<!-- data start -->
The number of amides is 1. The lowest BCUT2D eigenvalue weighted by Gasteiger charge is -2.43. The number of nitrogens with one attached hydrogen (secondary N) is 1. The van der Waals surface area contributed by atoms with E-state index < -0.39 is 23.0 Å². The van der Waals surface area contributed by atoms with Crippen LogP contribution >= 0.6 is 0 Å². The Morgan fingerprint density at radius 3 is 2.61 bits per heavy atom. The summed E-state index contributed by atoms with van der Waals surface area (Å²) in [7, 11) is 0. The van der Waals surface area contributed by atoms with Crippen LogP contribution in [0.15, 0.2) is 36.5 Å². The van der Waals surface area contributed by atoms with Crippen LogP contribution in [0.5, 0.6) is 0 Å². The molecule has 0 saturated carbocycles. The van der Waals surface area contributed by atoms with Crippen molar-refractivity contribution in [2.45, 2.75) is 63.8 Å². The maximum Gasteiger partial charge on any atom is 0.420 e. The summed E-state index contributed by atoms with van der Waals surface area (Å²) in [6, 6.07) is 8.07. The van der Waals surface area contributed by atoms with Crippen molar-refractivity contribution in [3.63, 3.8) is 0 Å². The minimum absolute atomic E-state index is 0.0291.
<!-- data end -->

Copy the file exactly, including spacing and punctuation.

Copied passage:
The number of amides is 1. The lowest BCUT2D eigenvalue weighted by Gasteiger charge is -2.43. The number of nitrogens with one attached hydrogen (secondary N) is 1. The van der Waals surface area contributed by atoms with E-state index < -0.39 is 23.0 Å². The van der Waals surface area contributed by atoms with Crippen LogP contribution >= 0.6 is 0 Å². The Morgan fingerprint density at radius 3 is 2.61 bits per heavy atom. The summed E-state index contributed by atoms with van der Waals surface area (Å²) in [7, 11) is 0. The van der Waals surface area contributed by atoms with Crippen LogP contribution in [0.15, 0.2) is 36.5 Å². The van der Waals surface area contributed by atoms with Crippen LogP contribution in [0.5, 0.6) is 0 Å². The molecule has 0 saturated carbocycles. The van der Waals surface area contributed by atoms with Crippen molar-refractivity contribution in [2.45, 2.75) is 63.8 Å². The maximum Gasteiger partial charge on any atom is 0.420 e. The summed E-state index contributed by atoms with van der Waals surface area (Å²) in [6, 6.07) is 8.07. The van der Waals surface area contributed by atoms with Crippen molar-refractivity contribution in [3.63, 3.8) is 0 Å². The minimum absolute atomic E-state index is 0.0291.